Little by little one travels far.
The good news is that now, a whole
12 months later, we have finally secured sites on which to begin the project.
The hurdles we have had to overcome from regional instability to bandwidth issues and lack of infrastructure have been a steep learning curve and have made us realize even more the complexity of regenerating degraded land, and that in order to do this properly, so that all stakeholders are in the loop, we must create a mechanism that is beyond reproach.
The more time I spend in this space the more I realize that it has become just another industry and that the people at the coalface are generally not seeing the benefits. This is obviously not exclusively the case and there are some amazing projects that are striving to get it right,
but for every one of them there are others who still perpetuate the myth of "give us a buck and we will plant a tree for you", as often as not the wrong tree in the wrong place with an abysmal survival rate. But again this has only reinforced in me the need to build a universally accessible system that makes sure the right trees get planted in the right place for the right people.
So our first plot is in northern Cameroon and is designated part of the great green wall, where we will in conjunction with the land owner be doing a mix of natural regeneration and agroforestry.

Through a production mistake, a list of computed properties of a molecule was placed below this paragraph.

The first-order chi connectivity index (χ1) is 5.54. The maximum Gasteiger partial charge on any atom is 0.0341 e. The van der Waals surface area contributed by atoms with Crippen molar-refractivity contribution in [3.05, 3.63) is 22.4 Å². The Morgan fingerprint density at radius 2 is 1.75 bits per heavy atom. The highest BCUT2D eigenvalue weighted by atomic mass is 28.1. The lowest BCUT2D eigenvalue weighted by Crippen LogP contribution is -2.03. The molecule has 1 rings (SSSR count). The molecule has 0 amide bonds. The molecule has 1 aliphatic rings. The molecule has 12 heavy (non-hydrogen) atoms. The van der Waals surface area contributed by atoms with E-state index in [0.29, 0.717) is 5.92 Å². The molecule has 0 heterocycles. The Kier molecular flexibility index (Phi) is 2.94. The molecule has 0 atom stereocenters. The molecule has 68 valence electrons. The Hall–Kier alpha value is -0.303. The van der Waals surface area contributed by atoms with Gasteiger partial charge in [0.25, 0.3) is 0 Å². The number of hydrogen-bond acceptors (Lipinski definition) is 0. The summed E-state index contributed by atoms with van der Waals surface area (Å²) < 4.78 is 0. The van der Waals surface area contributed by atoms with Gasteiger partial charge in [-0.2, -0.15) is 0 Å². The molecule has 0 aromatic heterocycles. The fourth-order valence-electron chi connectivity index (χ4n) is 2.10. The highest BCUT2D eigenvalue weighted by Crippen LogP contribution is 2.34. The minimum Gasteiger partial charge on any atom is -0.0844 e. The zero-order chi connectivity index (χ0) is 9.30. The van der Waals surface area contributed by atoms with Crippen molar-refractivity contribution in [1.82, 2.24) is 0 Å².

The land is currently a mix of native shrub and subsistence farming, and for the most part heavily degraded and vulnerable to drought.
The second plot is on Mindanao in the Philippines and is part of a larger project to protect and preserve a sacred forest which is home to the tribes of the Higa-Onon people. The forest is currently under threat from a multitude of fronts from logging, hunting and the ever encroaching palm oil interests.
Our approach is to work with the communities on the fringes of the forest to help restore the degraded land back to productivity therefore taking the pressure off the forest, using a blend of native species and agroforestry, which has a high biodiversity and social impact. By being able to create jobs and food security through regeneration we hope to be able to empower a generation of young people to see the real value in their forest and not be tempted by the easy money.
As you can imagine there is a lot of work going on in the background. All this to the backdrop of a global pandemic has made the last year a challenging one, but there is an amazing community of people in this space who are sharing and supporting the ever growing movement.
So I for one am looking forward to 2022 with optimism and the belief that we are the
re-gen generation and we will get it done.